The disorganization in my home was the number-one annoyance in my life. It was more annoying than the cheery "Have you dined with us before?" that waiters ask, as if you couldn't figure out how to order from a menu.
And so, for the 98th time, I carped about the disarray to my coach, Jen. Her response? "Throw a party!"
She said what? I thought the only appropriate event to throw was an intervention. My tax paperwork balanced on the arm of a chair near my desk, which was heaped with so many piles I dared not place another thing on top of any of them. A sweater hung over a shelf of my bookcase. It didn't land there during a torrid tryst (unfortunately!). I had put it there to remind myself that I wanted to give it away. As Fly Lady often says, I had a bad case of CHAOS — "Can't Have Anyone Over Syndrome."
Reason to Clean
Jen's intent was to give me a goal to reach for. If I picked up my stuff, I could have people over, something I wanted to do. If I know that company's coming, my motivation to clean, organize, and de-clutter blossoms.
I hadn't thrown a party in a couple of years, so Jen's idea was enticing. But remembering the vodka-tonic-fueled, late-evening chorus of "Wonderwall" at my last soiree, I decided to plan something on a smaller scale. Before I could give the matter much thought, I e-mailed a couple of friends to come over for dessert on a weeknight a month from that day.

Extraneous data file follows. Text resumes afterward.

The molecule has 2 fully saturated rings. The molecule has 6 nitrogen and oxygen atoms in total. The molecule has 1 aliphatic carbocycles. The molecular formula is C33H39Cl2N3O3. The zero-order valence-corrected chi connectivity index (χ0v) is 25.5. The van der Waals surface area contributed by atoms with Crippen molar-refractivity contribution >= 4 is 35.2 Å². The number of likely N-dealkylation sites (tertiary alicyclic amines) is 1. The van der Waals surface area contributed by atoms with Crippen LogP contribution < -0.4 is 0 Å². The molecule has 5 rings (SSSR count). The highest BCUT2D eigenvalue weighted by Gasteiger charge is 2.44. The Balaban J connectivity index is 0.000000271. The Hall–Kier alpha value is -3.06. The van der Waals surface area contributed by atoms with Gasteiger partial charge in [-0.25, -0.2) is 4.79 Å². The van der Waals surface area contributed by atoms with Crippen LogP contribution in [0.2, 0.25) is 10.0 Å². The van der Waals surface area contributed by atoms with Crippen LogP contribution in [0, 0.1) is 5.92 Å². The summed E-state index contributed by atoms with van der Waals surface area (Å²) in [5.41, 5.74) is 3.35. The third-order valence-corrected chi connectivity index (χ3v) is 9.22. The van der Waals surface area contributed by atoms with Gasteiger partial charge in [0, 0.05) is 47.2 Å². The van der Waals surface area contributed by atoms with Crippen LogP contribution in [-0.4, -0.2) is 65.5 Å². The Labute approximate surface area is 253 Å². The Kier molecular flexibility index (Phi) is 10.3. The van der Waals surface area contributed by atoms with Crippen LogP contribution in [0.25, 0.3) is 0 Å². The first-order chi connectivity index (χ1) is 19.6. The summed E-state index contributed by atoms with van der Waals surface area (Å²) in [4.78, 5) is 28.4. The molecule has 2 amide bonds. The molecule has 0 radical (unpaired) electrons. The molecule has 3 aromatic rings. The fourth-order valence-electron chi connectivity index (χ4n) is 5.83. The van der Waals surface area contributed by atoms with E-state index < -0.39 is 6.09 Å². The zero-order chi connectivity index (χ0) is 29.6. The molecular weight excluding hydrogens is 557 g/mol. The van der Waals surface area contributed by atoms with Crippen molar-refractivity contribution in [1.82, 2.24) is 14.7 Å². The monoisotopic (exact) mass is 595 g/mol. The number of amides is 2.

As the days and weeks passed between the decision and D-Day itself, I had the best intentions to prep for the event. Every time I had a free evening or Sunday, I thought about what I could do to get ready for dessert night. I imagined myself shredding extraneous papers, picking out recipes, and finally putting pictures in the frames I'd purchased. But other diversions tempted me: riding my bike through the countryside, seeing a show, hanging out with friends, and catching up on the whereabouts of the cast of The Facts of Life on Wikipedia.
Leaving Things Until the End--Of Course
On dessert day, I called in sick. Sick of work, that is. Sometimes you have to listen to your gut. I happily spent the day mopping, baking, cleaning, and prettying things up. I enjoyed every minute of it. But I know that I wouldn't have enjoyed doing all of this on a non-work day. Being home when I wasn’t supposed to be made the work much more enjoyable.
Dessert night was a hit. My friends assumed that I had bought the desserts, and they were bowled over when they found out that I made the confections — three types of desserts — in my now-neat kitchen. As we chowed down on sugary treats and gossiped and laughed, I knew that all of my effort had paid off.
Gearing up for the event was an excellent shot of motivation to stay on top of my housekeeping. So far, I've been doing OK. When I come home at the end of the day, I like seeing less stuff sitting around. To keep things from getting chaotic, I aim to spend 20 minutes a day on housekeeping, except for today. It is my reward for throwing such a sweet, organized dessert party.
This story was excerpted from add-libbing.blogspot.com.
This article appears in the Winter 2012 issue of ADDitude.
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